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International Women’s Day: an Outlook on Haiti

Over 1.3 million people live in makeshift shelters on the once buzzing streets of Haiti’s capital Port-au-Prince and its environs. Those who survived the 12 January earthquake are now faced with the daunting task of rebuilding their lives out of the ruins of a city already stricken by poverty. For Haitian women, this is proving even more difficult because of their additional family responsibilities.

ACTED, an NGO installing water bladders in IDP camps, fills four bladders set up in Tapis Rouge, a slum area high in the mountains in the Port-au-Prince neighbourhood of Carrefour Feuille - © UN Photo/Sophia ParisThe UN, the Haitian Government, non-governmental organisations and local women’s organizations are jointly working to respond to the urgent and long-term protection needs of women. Access to adequate housing, justice, education, and reproductive health care services are some of these organizations’ priorities.

Despite the difficulties, Haitian women have been playing an important role in organizing communities in the aftermath of the earthquake. Although their participation in local camp management committees remains weak, they are actively involved in organizing and structuring the functioning of camps and settlements, including registering the displaced living there.

After the earthquake, women's groups have been reestablished. They have strengthened their networks in order to increase their capacity in the reconstruction efforts, reaching out to communities and mobilizing additional women to contribute to the rebuilding process at a local level.

Another major focus for the Haitian women’s groups is sexual and gender based violence. While this is not a new issue in Haiti, in the aftermath of the earthquake it has become a major concern for displaced women and children living in settlements. Lack of lighting and of private space exposes them to increased risks.

The women’s groups have played a crucial role in informing local communities about available services and referral mechanisms in case of sexual abuse and violence. Having access to information is an essential element for the protection of women and for increasing their resilience to any kind of abuse.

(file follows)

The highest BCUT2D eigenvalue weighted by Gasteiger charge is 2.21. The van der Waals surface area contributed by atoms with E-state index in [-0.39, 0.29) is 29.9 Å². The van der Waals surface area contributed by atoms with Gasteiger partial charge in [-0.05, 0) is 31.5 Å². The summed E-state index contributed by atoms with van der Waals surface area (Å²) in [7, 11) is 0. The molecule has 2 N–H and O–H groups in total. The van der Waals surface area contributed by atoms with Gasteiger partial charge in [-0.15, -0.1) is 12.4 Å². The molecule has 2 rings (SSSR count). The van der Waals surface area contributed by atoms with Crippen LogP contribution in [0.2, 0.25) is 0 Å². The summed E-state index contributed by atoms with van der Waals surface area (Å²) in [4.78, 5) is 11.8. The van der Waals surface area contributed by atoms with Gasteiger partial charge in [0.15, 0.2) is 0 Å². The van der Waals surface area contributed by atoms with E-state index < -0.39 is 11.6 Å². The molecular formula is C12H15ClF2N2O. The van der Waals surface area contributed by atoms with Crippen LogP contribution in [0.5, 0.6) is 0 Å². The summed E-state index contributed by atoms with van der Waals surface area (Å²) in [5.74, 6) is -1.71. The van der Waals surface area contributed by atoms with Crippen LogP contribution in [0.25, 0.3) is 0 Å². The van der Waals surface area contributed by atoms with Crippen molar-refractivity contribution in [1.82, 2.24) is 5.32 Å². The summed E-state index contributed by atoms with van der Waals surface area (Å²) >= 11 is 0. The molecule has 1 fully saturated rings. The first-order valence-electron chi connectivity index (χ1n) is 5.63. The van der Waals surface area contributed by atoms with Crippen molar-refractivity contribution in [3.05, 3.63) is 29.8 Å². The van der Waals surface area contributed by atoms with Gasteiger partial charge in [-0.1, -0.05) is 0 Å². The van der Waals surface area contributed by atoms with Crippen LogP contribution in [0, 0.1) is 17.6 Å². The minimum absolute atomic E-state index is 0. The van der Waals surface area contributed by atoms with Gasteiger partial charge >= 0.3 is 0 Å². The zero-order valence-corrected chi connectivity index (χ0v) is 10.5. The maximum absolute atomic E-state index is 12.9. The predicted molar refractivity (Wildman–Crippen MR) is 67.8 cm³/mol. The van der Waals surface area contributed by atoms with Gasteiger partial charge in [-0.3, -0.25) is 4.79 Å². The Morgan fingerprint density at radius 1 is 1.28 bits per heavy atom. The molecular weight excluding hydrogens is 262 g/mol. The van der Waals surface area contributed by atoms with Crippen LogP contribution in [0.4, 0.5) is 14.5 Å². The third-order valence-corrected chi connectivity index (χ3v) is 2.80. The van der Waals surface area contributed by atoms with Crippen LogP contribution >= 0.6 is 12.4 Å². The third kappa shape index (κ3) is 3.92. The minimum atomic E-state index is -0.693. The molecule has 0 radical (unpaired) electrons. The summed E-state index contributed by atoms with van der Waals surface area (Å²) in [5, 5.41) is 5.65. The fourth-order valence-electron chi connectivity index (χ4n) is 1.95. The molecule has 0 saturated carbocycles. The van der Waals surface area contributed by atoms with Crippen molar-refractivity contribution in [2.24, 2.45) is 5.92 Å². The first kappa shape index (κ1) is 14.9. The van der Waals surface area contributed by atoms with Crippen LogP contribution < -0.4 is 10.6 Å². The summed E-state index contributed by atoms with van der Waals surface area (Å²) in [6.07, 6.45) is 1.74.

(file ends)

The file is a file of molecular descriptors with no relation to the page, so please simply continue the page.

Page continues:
The strength and dedication of Haiti’s women to contributing to the reconstruction of their country is remarkable and they have not been discouraged by the difficulties they face.

Sophonie, 22, represents the resilience of these women. She has been living in a camp in Delmas with her parents and six siblings since the earthquake. Her father is unemployed and her mother is supporting her family thanks to petty jobs. Sophonie volunteers in a tent school where children of the neighboring camps come for class. When asked what the celebration of the International Women’s Day meant to her she said: “Men and women have to stand together as equals for a better life for Haitians”.

On 8 March, the world will mark International Women's Day. This year's theme is «Equal Rights, equal opportunities: Progress for all », which complements the OHCHR's special focus in 2010 on non-discrimination. Haiti lost three of its most renowned women’s rights leaders to the earthquake. Anne Marie Coriolan, Magalie Marcelin and Myriam Merlet will remain an inspiration for survivors.

View the High Commissioner's statement:

 

Transcript file in Word

8 March 2010

See also